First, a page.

Microsoft revolutionized the console first-person shooter when it published Halo: Combat Evolved back in 2001 on the original Xbox, and that commitment to the genre has continued to this day. The Xbox One includes a wide variety of shooters – first-person and otherwise – to enjoy, ranging from science-fiction epic adventures to gritty takes on contemporary warfare. We’ve rounded up our favorites so you can build up your shooter collection in a hurry. These are the best Xbox One shooter games.
One of the most under-appreciated games of the generation, Titanfall 2 took what everyone liked about the first game, took out everything they didn’t like, and added in a brilliant campaign mode that is both creative and wildly entertaining. Blending traditional first-person shooting gameplay with acrobatic stunts and the titular mechanical Titan robots, Titanfall 2 is frenetic in the best possible way, with Respawn Entertainment’s brilliant gunplay making it satisfying from the very beginning to the end. Its competitive multiplayer doesn’t disappoint, either, with tense battles that see both sides countering each other with explosives, rockets, and ambush tactics.
Read our full Titanfall 2 review
Halo: The Master Chief Collection
Without the Halo series, there likely would not be an Xbox One at all, and you can see where it all began with Halo: The Master Chief Collection. Bundling together the remastered Halo and Halo 2 alongside Halo 3, Halo 3: ODST, Halo 4, and as of 2019, Halo: Reach, the collection features some of the best first-person shooters ever made, and lets you experience the war between the UNSC, Covenant, and Flood from beginning to end. It also contains every multiplayer map from those games, so you can experience the joy of blasting your friends on Blood Gulch all over again.
Read our full Halo: The Master Chief Collection review
Halo 5: Guardians
343 Industries took the series in an emotional and disturbing new direction with Halo 4, and it went further down that path with Halo 5: Guardians. With the A.I. companion Cortana now apparently cleared of rampancy and intent of conquering the galaxy, Master Chief and newcomer Spartan Locke must both race to stop her while battling a reformed Covenant threat and the Prometheans. It lacks the mystery and strong storytelling of its predecessors, but Halo 5: Guardians is still a roller coaster ride, and its competitive multiplayer offers a modernized take on the long-running formula.
Read our full Halo 5 review
Wolfenstein II: The New Colossus
The best game about a super-powerful Nazi-killing man with an exo-suit powered by ancient Jewish technology, Wolfenstein II: The New Colossus takes MachineGames’ signature mix of excellent and emotional storytelling with action-packed shooting, and it makes the stakes even higher. Protagonist BJ Blazkowicz doesn’t go to the moon in this game but instead travels to Venus for a meeting with Adolf Hitler himself. A series of flashbacks give us more details on the hero’s troubled childhood, but we’re still given plenty of chances to blow Nazi soldiers and even Klansmen into little bitty pieces, as well.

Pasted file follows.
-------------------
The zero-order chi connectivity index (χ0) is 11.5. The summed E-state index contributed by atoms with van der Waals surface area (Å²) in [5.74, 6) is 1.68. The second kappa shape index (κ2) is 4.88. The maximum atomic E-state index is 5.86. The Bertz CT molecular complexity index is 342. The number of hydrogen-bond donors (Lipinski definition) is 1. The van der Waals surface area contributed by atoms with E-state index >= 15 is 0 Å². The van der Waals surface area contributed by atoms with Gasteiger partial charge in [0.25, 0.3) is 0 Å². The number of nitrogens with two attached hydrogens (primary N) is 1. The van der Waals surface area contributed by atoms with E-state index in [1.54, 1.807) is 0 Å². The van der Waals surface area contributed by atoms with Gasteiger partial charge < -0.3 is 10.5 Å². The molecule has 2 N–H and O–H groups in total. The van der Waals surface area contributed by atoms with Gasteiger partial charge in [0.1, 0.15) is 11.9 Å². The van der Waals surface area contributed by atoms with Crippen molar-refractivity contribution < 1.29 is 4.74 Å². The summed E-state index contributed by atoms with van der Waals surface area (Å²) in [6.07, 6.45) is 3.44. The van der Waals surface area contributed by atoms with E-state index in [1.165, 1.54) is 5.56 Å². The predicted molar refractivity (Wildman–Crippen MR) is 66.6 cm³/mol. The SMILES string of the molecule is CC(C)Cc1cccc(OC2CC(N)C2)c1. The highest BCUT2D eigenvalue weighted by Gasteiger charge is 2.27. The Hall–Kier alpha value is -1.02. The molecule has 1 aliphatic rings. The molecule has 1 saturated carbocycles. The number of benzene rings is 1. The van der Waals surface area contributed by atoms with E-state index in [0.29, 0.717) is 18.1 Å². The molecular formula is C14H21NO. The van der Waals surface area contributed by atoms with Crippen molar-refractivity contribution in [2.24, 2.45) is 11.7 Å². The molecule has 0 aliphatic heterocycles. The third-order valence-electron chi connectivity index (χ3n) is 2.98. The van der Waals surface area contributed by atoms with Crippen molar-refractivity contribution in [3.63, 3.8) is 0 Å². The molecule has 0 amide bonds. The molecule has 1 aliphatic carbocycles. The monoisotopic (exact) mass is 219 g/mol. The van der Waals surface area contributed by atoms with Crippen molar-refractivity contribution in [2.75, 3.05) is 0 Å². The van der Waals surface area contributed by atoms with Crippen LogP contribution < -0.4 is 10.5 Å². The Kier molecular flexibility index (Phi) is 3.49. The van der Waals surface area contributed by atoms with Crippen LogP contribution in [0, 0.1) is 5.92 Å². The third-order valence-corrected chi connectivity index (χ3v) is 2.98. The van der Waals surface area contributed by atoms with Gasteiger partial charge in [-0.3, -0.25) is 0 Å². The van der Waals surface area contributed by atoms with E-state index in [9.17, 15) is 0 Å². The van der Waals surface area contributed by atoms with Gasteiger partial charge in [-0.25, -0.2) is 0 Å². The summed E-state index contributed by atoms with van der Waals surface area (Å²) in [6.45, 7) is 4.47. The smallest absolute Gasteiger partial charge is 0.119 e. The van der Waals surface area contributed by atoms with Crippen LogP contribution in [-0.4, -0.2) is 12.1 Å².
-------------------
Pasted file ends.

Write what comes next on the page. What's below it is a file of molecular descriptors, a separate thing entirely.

Read our full Wolfenstein II review
The Doom franchise, much like Wolfenstein, seemed to be ready to die an unceremonious death, and Id Software hadn’t released a game in over a decade. Then 2016 rolled around, the franchise was given a new lease on life with Doom. Stripping away the survival-horror elements of its predecessor and turning into an all-out action bonanza, Doom is the epitome of the franchise. The story? It doesn’t really matter, as long as the Doomslayer has demons to kill with his shotgun, BFG, and chainsaw – he even gives a middle finger during a period of exposition to prove this point. A sequel is on the way, too, and it looks just as insane.
Read our full Doom review
Call of Duty: Modern Warfare
A reimagined take on the sub-series that defined a console generation, Call of Duty: Modern Warfare could have just been a rehash of old ideas and players would have probably eaten it up anyway. Instead, Infinity Ward told a story that examines the darkest parts of war, including the pain and death it leaves in its wake for civilians of affected countries. In its competitive multiplayer, Modern Warfare introduces new mechanics, such as reloading while aiming down the sights of your weapon, and its slightly slower pace makes it ideal for tactically-minded players.
Read our full Call of Duty: Modern Warfare review
The third game in a franchise that seems to only keep getting better, Metro: Exodus is also the boldest Metro game yet. Taking place largely outside of the titular subway station of Moscow and moving into outdoors environments and research facilities, Metro: Exodus manages to never lose its sense of suspense or terror and builds on the survival and resource-management components of its predecessors. It does this while also giving you even more ways to customize your weapon to match your style, whether that means sneaking through missions of all-out chaos against humans and mutated animals.
Read our full Metro: Exodus review
Time only moves when you move in Superhot, and that small gimmick completely changes how you play this unique first-person shooter. As much of a puzzle game as it is a shooter, Superhot requires you to plan out your every move to avoid getting hit by a stray bullet, firing every shot of your own with an awareness of your surroundings. Once you’ve mastered a level and get to watch your entire run play in real-time, you see just how insane…